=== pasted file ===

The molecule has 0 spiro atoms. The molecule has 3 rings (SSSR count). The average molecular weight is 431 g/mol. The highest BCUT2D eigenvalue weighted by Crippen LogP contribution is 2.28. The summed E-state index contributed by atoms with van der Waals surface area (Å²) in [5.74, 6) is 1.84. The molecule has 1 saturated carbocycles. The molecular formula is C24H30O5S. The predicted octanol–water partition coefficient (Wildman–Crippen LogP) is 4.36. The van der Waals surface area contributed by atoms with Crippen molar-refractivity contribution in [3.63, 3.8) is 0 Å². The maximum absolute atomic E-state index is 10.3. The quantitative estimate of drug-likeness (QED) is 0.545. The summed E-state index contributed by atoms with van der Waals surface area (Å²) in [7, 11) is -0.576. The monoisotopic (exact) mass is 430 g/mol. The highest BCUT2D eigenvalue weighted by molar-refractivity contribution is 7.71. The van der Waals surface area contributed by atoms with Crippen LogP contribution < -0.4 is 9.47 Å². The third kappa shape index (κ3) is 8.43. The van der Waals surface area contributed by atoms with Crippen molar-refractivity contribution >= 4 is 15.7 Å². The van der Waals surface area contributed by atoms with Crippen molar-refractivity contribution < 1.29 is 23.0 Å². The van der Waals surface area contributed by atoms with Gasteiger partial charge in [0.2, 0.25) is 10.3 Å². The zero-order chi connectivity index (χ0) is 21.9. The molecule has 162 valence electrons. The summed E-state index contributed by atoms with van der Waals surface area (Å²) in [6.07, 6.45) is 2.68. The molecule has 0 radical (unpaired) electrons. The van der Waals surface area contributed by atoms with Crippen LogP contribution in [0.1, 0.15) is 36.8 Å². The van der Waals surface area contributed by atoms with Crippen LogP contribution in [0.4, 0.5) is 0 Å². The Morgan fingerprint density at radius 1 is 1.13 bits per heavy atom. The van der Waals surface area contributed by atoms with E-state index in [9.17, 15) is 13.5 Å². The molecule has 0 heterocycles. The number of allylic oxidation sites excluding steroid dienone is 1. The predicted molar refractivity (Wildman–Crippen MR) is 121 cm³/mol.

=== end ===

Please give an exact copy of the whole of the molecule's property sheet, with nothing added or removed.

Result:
The molecule has 0 spiro atoms. The molecule has 3 rings (SSSR count). The average molecular weight is 431 g/mol. The highest BCUT2D eigenvalue weighted by Crippen LogP contribution is 2.28. The summed E-state index contributed by atoms with van der Waals surface area (Å²) in [5.74, 6) is 1.84. The molecule has 1 saturated carbocycles. The molecular formula is C24H30O5S. The predicted octanol–water partition coefficient (Wildman–Crippen LogP) is 4.36. The van der Waals surface area contributed by atoms with Crippen molar-refractivity contribution in [3.63, 3.8) is 0 Å². The maximum absolute atomic E-state index is 10.3. The quantitative estimate of drug-likeness (QED) is 0.545. The summed E-state index contributed by atoms with van der Waals surface area (Å²) in [7, 11) is -0.576. The monoisotopic (exact) mass is 430 g/mol. The highest BCUT2D eigenvalue weighted by molar-refractivity contribution is 7.71. The van der Waals surface area contributed by atoms with Crippen LogP contribution < -0.4 is 9.47 Å². The third kappa shape index (κ3) is 8.43. The van der Waals surface area contributed by atoms with Crippen molar-refractivity contribution >= 4 is 15.7 Å². The van der Waals surface area contributed by atoms with Crippen molar-refractivity contribution < 1.29 is 23.0 Å². The van der Waals surface area contributed by atoms with Gasteiger partial charge in [0.2, 0.25) is 10.3 Å². The zero-order chi connectivity index (χ0) is 21.9. The molecule has 162 valence electrons. The summed E-state index contributed by atoms with van der Waals surface area (Å²) in [6.07, 6.45) is 2.68. The molecule has 0 radical (unpaired) electrons. The van der Waals surface area contributed by atoms with Crippen LogP contribution in [0.1, 0.15) is 36.8 Å². The van der Waals surface area contributed by atoms with Crippen LogP contribution in [0.4, 0.5) is 0 Å². The Morgan fingerprint density at radius 1 is 1.13 bits per heavy atom. The van der Waals surface area contributed by atoms with E-state index in [9.17, 15) is 13.5 Å². The molecule has 0 heterocycles. The number of allylic oxidation sites excluding steroid dienone is 1. The predicted molar refractivity (Wildman–Crippen MR) is 121 cm³/mol.